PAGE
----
“The Hobby” as we’ve so loving coined it as if it’s the only hobby in existence worth having, is gaining broad and mass appeal. When mainstream media starts reporting on trading cards selling for what you could buy a house (or few for), you know things have blown up.
For years I struggled to explain what I did for a living. “So you guys grade trading cards based on condition, why does that matter, and do people even buy trading cards? Are they worth anything?” “Autograph Authentication, but I got it myself. Why do I need that?” People outside the hobby just couldn’t grasp what it was that I did and why it was so important. They weren’t looking at memorabilia as an investment; it was just a hobby for old guys.
But slowly it started to change. Suddenly a show called Pawn Stars was on cable tv, and my company, Beckett Authentication Services, was featured as the autograph authentication expert for the show. Family and friends started to take notice and kinda understood but mainly thought, “that’s pretty cool, wow interesting”.
It wasn’t until this year that things really shifted and exploded. My pool guy knows about my company, friends who recalled my husband and I working with trading cards and autographs are calling on the regular to ask about the items they have and if they are worth anything. And it’s not just the average person taking notice, celebrities also have been bitten by this collecting bug.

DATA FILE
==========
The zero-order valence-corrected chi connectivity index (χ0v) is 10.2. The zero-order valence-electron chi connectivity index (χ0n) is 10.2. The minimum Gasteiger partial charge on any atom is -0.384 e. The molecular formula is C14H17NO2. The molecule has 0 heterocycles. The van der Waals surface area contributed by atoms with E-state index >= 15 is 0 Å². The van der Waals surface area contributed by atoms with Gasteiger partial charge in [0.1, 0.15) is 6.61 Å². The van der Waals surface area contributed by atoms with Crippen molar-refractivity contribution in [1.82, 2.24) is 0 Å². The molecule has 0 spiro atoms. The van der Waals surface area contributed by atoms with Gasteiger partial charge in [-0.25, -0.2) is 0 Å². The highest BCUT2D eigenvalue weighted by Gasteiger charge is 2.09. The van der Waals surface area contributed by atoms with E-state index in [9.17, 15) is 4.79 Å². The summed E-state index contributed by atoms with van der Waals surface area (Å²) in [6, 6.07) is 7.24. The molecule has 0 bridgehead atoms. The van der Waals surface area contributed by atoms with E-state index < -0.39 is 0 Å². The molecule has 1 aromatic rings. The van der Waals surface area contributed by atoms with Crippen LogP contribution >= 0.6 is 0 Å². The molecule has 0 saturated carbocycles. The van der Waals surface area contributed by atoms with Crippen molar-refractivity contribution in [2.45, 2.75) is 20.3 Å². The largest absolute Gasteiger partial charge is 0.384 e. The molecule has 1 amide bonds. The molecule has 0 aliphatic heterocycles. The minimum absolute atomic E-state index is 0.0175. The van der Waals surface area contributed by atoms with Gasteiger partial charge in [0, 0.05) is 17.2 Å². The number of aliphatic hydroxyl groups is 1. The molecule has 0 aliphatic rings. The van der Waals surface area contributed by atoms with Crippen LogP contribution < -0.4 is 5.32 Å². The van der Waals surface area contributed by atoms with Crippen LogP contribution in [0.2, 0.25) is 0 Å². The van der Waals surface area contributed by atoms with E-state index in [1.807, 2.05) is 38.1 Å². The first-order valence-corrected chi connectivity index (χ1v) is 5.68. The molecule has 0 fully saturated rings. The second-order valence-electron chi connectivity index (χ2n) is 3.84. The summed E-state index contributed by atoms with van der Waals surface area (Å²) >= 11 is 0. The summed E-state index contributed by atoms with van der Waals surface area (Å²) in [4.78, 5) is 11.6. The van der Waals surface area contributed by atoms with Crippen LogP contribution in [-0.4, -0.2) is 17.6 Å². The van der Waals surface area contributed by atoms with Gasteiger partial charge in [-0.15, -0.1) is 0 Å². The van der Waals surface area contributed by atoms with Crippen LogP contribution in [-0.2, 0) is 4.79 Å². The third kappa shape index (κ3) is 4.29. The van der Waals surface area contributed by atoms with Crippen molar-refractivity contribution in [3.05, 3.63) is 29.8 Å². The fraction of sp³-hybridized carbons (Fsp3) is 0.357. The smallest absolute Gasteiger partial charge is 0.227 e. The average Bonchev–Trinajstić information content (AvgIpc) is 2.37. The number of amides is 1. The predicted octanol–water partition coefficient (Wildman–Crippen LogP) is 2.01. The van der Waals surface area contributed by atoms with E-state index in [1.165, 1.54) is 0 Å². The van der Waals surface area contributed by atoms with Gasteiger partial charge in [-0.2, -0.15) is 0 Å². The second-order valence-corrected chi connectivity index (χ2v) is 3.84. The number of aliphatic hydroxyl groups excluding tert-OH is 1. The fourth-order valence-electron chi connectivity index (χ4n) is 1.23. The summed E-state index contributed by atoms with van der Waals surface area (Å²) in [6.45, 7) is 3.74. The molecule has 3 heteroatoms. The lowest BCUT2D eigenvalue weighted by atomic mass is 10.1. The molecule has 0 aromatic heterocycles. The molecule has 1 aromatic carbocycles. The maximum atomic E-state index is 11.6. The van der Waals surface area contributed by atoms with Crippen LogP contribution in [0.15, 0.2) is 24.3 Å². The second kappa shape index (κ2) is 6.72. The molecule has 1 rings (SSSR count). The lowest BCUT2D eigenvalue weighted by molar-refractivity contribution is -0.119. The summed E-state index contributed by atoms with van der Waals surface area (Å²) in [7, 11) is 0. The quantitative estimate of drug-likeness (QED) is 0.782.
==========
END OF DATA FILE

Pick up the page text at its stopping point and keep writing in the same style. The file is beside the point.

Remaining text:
Drake posted a Tupac autograph he bought on his Instagram.
Image Source: Drake Instagram Account
Mark Wahlberg can be seen on his Instagram ripping packs with his kids who now are into collecting.
Image Source: Mark Wahlberg Instagram Account
The hobby has gone mainstream, which means there’s a lot of new people collecting trading cards and autographs. It’s not just an old guy's hobby anymore, but instead, people are looking at it as an investment, just like they would art or stocks and bonds.
But as with anything you are going to invest in, there’s a little bit of research that you have to do first to make sure you aren’t wasting your hard-earned money. Hobby veterans can attest, things used to be like the wild west, and it’s easy to get burned by counterfeits and forgeries. While 3rd party authentication and grading companies have made the hobby safer, there are a few guidelines to follow in collecting trading cards and autographed memorabilia.
1. Certification, Certification, Certification
Need I say it again? CERTIFICATION! For years collectors have had the mentality when getting autographs in person, “I got it signed myself, I know it is authentic, I don’t need a company to tell me it’s authentic." But the flaw with that thinking is those autographs will eventually get sold, and if they aren’t certified, you will have a hard time selling them.
Taking advantage of autograph authentication now can save you money in the future. For instance, Michael Jordan had an authentication fee of $100 at Beckett a few years ago; given the recent surge in value for his autograph, the fee was raised to $200. By choosing to wait, you cost yourself money in the long run when fees get adjusted (and fees often get adjusted.)